5. Sickness My kids get sick more during the school year than any other time. There are two things which parents who defend sending their sick kids to school like to say that really makes my ass hurt:

“Don’t be a germaphobe! You can’t keep kids from getting sick, they’re all going to get it no matter what you do so why try?” and “If I kept my kids home every time they were sick they’d miss the whole year which is just unrealistic.” 

If this is you, rethink your stance on hand washing and contagion and stuff because you’re doing it wrong. How about I wipe a booger on every one of you awesome people for making my kids miss weeks of school and costing us hundreds in Doctor’s visits & prescriptions each year? Huh? And (And!) for compromising the child that has a suppressed immune system or weak heart who has to swim in that petry dish alongside your snotting, coughing, non-handwashing kid? I would gladly be the finger of justice if it weren’t completely gross to do so. Okay, stepping down off the soap box and moving on…

6. Fundraisers I’m a boxtop clipping FIEND and am more than happy to support the PTA but loathe having to hit up friends & family to shell out money for some cheap (expensive! $12 for wrapping paper? You must be trippin’) stuff that nobody needs just to raise money for I-don’t-know-what. Run-on sentences are my thing, okay? Also, I resent the school using my kids as little salespeople blatantly exploiting their cuteness to make a buck. Sure, for a good cause but still…

My list of complaints is multi-tiered and ultra whiny so I’ve summed it up for you.  No doubt you, The Reader, could add a few to this list or give me a good upbraiding for my crappy attitude. To each his own and all that. Yesterday I saw our girls off on their first day and it went well. They were both so excited to get to school- especially the Kindergartner. I took about 30 or 40 pictures to remember the day by and then followed the bus to school to get more pictures. I keep scrap books as momentos to remember their school years and therefore have to acknowledge that it isn’t all bad. In fact, I sometimes wonder if I’ll ever be the Mom who celebrates at the bus stop and chugs mimosas with the neighbor ladies out of sheer relief that the kids are finally back to school. Not quite there yet but I’m sure I will be. Someday?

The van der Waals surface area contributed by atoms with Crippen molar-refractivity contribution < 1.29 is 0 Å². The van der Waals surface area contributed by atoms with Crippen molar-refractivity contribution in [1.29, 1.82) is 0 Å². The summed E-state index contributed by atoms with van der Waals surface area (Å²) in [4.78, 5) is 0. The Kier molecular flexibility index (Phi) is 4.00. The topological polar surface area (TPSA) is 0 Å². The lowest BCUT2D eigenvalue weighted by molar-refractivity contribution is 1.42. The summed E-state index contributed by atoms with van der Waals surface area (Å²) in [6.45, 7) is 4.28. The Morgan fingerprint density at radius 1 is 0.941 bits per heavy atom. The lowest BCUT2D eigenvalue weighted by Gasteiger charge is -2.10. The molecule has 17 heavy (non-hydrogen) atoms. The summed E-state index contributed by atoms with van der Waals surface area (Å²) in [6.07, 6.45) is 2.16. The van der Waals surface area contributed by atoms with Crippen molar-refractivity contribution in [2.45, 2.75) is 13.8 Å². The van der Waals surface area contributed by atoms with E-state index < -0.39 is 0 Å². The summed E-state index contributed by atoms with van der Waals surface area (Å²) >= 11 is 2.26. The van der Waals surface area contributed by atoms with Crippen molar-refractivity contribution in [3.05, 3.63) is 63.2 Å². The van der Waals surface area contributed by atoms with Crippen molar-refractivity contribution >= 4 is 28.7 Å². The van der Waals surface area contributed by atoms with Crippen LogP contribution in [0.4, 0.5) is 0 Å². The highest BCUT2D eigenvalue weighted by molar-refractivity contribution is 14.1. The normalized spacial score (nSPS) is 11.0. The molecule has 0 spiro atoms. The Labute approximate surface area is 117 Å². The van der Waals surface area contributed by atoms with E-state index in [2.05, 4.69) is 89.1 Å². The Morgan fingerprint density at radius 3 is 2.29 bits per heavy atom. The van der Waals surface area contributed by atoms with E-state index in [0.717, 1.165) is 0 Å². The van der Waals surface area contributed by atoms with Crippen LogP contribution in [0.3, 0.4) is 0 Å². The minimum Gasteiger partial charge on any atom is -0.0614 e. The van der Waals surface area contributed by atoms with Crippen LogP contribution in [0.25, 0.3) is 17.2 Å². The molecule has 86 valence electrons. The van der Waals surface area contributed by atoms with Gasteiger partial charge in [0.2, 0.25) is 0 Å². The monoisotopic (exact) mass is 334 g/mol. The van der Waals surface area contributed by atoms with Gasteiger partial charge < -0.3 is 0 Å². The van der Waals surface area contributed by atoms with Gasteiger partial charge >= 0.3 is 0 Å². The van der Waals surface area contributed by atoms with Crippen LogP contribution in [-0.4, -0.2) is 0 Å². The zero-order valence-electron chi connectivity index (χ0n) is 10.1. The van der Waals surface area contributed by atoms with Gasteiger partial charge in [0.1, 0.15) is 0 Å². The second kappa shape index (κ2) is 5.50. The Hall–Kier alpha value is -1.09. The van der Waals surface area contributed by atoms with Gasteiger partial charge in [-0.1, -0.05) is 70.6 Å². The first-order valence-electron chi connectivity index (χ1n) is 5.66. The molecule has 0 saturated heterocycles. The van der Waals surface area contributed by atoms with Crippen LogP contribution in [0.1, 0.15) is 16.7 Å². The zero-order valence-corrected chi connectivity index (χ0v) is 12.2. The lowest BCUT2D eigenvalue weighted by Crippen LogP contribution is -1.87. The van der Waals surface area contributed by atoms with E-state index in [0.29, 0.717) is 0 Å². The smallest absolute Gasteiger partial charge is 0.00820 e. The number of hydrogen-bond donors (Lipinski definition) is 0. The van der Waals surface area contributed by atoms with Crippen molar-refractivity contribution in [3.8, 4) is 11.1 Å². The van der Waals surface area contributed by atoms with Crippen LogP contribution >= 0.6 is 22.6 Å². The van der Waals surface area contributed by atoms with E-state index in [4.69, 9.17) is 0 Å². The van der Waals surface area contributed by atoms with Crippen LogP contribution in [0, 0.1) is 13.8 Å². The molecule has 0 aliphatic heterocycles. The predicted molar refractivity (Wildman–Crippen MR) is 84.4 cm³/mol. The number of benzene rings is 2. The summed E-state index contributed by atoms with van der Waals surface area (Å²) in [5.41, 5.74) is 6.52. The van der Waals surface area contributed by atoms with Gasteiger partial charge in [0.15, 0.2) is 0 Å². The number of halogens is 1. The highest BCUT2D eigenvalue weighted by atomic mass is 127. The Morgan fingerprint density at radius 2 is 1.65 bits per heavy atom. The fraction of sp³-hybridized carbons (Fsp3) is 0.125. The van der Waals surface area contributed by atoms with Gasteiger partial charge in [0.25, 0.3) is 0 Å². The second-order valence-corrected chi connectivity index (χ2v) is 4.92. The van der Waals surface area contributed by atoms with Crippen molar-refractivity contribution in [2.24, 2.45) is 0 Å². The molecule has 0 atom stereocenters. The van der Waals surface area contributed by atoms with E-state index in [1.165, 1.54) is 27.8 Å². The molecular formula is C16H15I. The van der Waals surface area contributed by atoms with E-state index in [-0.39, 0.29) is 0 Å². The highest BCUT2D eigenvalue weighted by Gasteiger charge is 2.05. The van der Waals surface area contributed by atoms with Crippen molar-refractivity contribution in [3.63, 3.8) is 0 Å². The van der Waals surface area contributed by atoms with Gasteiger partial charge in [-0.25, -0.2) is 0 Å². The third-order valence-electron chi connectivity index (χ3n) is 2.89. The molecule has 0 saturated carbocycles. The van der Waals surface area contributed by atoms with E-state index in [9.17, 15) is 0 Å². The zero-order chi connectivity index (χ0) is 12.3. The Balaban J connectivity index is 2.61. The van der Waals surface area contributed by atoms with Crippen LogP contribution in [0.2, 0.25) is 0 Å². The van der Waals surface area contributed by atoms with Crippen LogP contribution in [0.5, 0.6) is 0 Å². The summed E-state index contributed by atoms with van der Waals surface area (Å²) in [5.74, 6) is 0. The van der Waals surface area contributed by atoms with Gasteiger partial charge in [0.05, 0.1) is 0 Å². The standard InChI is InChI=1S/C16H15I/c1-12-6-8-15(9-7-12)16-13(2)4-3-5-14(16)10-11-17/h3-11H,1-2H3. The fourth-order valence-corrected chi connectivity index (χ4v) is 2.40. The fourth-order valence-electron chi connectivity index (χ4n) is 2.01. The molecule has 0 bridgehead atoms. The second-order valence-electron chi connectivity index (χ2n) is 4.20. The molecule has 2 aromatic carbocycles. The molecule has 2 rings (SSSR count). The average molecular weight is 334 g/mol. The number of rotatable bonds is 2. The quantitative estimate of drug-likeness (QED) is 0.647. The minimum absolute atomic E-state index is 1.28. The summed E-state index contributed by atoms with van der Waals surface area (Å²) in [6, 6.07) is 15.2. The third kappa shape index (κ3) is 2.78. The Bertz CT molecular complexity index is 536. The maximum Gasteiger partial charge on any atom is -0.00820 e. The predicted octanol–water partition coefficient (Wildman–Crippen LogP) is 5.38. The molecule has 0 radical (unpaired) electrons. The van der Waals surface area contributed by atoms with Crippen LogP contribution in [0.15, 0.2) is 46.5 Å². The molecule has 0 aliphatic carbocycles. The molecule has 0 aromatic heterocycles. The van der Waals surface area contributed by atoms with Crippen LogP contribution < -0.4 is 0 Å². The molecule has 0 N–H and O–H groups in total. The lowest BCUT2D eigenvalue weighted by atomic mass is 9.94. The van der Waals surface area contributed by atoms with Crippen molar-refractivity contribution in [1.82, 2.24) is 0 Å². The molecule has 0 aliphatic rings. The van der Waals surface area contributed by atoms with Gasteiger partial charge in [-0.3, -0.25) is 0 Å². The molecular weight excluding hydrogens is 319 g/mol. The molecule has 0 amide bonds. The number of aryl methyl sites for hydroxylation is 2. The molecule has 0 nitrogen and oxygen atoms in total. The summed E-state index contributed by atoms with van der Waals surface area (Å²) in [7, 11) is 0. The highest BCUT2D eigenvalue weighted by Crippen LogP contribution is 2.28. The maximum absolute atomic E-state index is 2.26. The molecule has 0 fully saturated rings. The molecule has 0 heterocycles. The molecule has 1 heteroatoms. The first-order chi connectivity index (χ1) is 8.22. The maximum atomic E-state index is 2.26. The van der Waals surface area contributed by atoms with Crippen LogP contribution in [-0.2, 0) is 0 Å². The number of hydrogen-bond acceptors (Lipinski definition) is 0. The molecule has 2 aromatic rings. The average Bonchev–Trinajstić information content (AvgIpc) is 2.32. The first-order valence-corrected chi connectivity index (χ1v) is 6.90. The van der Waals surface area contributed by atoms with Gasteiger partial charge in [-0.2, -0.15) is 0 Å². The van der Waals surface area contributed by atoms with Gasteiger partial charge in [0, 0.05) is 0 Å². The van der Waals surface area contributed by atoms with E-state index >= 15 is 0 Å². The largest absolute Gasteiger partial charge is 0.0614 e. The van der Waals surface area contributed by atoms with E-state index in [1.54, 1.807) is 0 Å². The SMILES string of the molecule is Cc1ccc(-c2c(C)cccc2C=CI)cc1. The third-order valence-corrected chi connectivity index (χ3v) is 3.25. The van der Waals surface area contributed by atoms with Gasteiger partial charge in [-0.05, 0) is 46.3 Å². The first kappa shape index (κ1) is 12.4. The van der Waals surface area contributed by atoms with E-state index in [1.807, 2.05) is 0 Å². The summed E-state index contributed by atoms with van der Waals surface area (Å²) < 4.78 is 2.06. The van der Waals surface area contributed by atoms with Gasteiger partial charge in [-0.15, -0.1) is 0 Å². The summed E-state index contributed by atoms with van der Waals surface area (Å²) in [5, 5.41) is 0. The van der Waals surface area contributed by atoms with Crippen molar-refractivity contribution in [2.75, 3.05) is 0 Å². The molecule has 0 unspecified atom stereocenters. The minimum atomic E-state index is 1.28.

IMG_2391

Stuffed Shells and Stocking Up on Freezer Meals

IMG_1421

I haven’t had a chance to photograph this recipe yet, so how about a random picture of an onion instead? Aren’t vegetables beautiful? So, any-hoo… my husband calls this recipe amazing. I usually get comments like, “Whoa. How do you make this? It’s SO GOOD!” My shells aren’t mushy in texture and hold their shape well. Another mark in their favor is that Stuffed Shells is one of those recipes that makes more than we can possibly eat at once so I always have an extra pan for the freezer. Bonus! Doubling something I’m already cooking is pretty much my approach to building up a stash of freezer meals. There are also a few things I like to cook ahead and freeze for faster meal prep later like:

  • Rice: Next time you make rice, do a double batch. To reheat, just add 2 tablespoons of liquid for each cup of rice; microwave or cook in a saucepan (on the stove) until heated through. Will keep in the freezer for up to 6 months.
  • Ground Beef: I buy beef on sale and usually come home with 5 to 10 pounds at a time. The trick is to process the meat ASAP to preserve and get it ready for quick dinners later. I brown some and make burger patties or meatballs out of the rest. See my recipe for ground beef mix here.
  • Tomato Sauce: I like to buy a giant can of peeled, whole tomatoes and make up a bunch of spaghetti sauce for the freezer. On Italian night I go to my freezer for a package of pre-cooked ground beef, a jar of sauce and some Texas Toast. Boil noodles and toss a quick salad and dinner is done in under 30 minutes.
  • Shredded Cheese: Once in a while I get a really good deal on cheese and buy a lot of it. To freeze cheese grate it and package in airtight freezer bags with as little air inside as possible. Whole bricks of cheese will crumble upon thawing but shredding it eliminates that particular issue. Thawed cheese melts just fine so I pull it out to make cheese sauce, top casseroles, quesadillas and even sprinkle on sandwiches.

I don’t have to put aside a special time to do freezer cooking since things like homemade sauce, casseroles or soup can be made in larger quantities with very little added time & effort and stashed for a night when I just really need a break.

Stuffed Shells

  • 8 oz. cream cheese, cubed
  • 1 sweet onion, minced
  • 1 C mayo
  • 3 C shredded cheddar
  • 3 C shredded mozzarella
  • 1 lb. ground beef, browned & drained
  • 1 T minced garlic
  • 1/4 t Salt & 1/2 t pepper
  • 1T Italian seasoning
  • 2 jars of spaghetti sauce
  • 1 12 oz. box jumbo pasta shells